There is also room for more specific personal meditation (as per the custom of inserting personal “petitions” or thoughts in the blessing “shome’a tefilah”).

    Similar pattern with the Yom Kippur litany.

    It’s all primarily about us, and refinement of our goals and will.

    Rabbi Dessler writes that people should not think in terms of crime and punishment when imagining the heavenly tribunal. He puts forward a better analogy – that of a heavenly Investor evaluating a business venture. This puts the emphasis less on our guilt and powerlessness, and more on the centrality of our self-concept, action, and stewardship as beings blessed with free will.

  • Ah. That is iinteresting, etymologically. It’s also interesting because the last bit goes against everything Muffti ever learnt about w/r/t Yom Kippur: namely, that you are humbling yourself before God as powerless and helpless (‘adam yessodo m’afar, v’sofo l’afar…’) and begging him to forgive you for being the worthless wretch that you are. Muffti always thought that that was a bit of a strange theme since, qua wretch, why would you expect that we could do any better?

    OK, kewl, that was very interesting. Thank you.

  • muffti:
    the last bit goes against everything Muffti ever learnt about w/r/t Yom Kippur
    – – – – – – – – – – – – – – – –
    1) Influence from Christian society – Christianity really does posit that we are hopelessly sinful and wretched, and it’s all G-d’s grace.
    2) The “worthless wretch” approach is actually an easy out, psychologically. Less obligation if you’re just a worthless peon, not a capable being in an incredibly loving, empowering yet obligating relationship. Which leads to:
    3) Three-day-a-year Jews frame things this way because they are ignorant, they take their cues from the external culture, AND they have a vested psychological interest in seeing Judaism as heavy, constraining, and unfulfilling (an attitude which is further bolstered by the mirthless slice of the Jewish calendar to which they expose themselves.)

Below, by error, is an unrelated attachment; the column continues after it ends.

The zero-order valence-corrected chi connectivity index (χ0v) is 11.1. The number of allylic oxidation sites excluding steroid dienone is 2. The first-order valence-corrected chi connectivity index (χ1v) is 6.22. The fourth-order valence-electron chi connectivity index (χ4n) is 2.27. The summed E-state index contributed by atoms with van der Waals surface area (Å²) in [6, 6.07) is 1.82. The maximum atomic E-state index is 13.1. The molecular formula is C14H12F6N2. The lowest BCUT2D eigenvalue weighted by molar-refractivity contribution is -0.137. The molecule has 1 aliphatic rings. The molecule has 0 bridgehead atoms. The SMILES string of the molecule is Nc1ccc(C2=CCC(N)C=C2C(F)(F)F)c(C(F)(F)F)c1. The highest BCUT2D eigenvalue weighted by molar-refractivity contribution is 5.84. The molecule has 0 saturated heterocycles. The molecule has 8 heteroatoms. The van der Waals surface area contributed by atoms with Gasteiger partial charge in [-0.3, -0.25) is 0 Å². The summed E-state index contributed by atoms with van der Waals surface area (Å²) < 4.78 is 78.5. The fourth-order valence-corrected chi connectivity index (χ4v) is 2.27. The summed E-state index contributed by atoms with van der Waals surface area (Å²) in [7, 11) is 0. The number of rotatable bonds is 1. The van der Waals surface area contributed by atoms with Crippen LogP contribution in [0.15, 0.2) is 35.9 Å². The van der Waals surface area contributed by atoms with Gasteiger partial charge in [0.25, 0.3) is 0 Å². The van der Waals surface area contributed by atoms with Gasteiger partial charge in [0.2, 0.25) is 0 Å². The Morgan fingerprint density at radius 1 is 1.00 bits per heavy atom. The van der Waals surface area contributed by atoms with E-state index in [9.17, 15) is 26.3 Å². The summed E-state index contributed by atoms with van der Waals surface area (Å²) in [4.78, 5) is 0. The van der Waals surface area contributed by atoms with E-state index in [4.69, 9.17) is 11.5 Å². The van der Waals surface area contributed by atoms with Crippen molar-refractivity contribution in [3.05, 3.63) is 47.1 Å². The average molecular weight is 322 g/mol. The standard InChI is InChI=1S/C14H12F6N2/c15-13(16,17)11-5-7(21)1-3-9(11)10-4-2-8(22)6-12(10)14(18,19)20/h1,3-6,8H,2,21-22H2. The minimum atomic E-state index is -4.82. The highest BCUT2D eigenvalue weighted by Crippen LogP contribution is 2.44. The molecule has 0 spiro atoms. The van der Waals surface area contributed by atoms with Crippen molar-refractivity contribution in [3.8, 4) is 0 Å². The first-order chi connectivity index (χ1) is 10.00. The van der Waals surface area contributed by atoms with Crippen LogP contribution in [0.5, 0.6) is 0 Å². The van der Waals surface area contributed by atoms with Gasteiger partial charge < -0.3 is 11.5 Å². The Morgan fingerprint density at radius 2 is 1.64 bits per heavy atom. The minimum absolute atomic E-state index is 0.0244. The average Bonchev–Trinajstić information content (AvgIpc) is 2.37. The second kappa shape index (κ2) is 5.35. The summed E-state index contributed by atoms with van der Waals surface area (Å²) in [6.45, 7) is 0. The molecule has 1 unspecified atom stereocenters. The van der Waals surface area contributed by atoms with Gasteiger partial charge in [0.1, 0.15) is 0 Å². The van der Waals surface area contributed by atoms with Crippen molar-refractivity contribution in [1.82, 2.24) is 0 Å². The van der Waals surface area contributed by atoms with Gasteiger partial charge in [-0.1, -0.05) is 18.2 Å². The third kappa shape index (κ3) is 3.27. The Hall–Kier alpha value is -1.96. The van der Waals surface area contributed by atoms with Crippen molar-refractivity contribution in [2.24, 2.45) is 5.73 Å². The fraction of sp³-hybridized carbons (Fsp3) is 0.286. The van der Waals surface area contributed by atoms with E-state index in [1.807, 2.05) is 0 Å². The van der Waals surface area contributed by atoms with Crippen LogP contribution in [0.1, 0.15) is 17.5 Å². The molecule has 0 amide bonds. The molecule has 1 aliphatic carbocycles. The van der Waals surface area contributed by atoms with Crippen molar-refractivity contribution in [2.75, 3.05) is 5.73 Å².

Happy Sukkot

  • Grandmuffti is a self proclaimed atheist…

    e-Kvetcher always gets a kick out this kind of thing because it reminds him of an old philosophers trick/joke:

    Muffti: I don’t recognize the existence of (fill in the blank, say, G-d).
    e-Kvetcher: What thing don’t you recognize?
    Muffti: The existence of G-d!
    e-Kvetcher: Oh, so you are saying that there is a G-d and you don’t recognize it’s existence?

    e-Kvetcher, of course, has made Muffti look ridiculous since Muffti is both saying that there is something, and that it doesn’t exist.

    e-Kvetcher doesn’t endorse this style of argument either, but wonders why Muffti wonders about the nature of G-d?

  • ehhehe…E-Kvetcher sounds a lot like a guy Muffti knows…

    Since neither E-kvetcher nor Muffti thinks it’s a good argument Muffti isn’t sure what the problem is. Muffti was just curious about how the tradition conceives of a certain phenomenon.

  • Muffti,

    There is no problem. I was just curious about why you are curious. I mean you were polite and respectful in your discussion, but for an atheist it seems like a weird thing to be curious about.
    What I mean to say, without denying you the right to be curious, is that a religious person or a person who may be interested in becoming religious would have a deeper purpose in trying to understand these questions. I was just curious if your curiosity is akin to an anthropologist looking at some primitive tribe and going – “I see, now tell me again why you are waving those branches all around you and chanting as you walk around in circles?”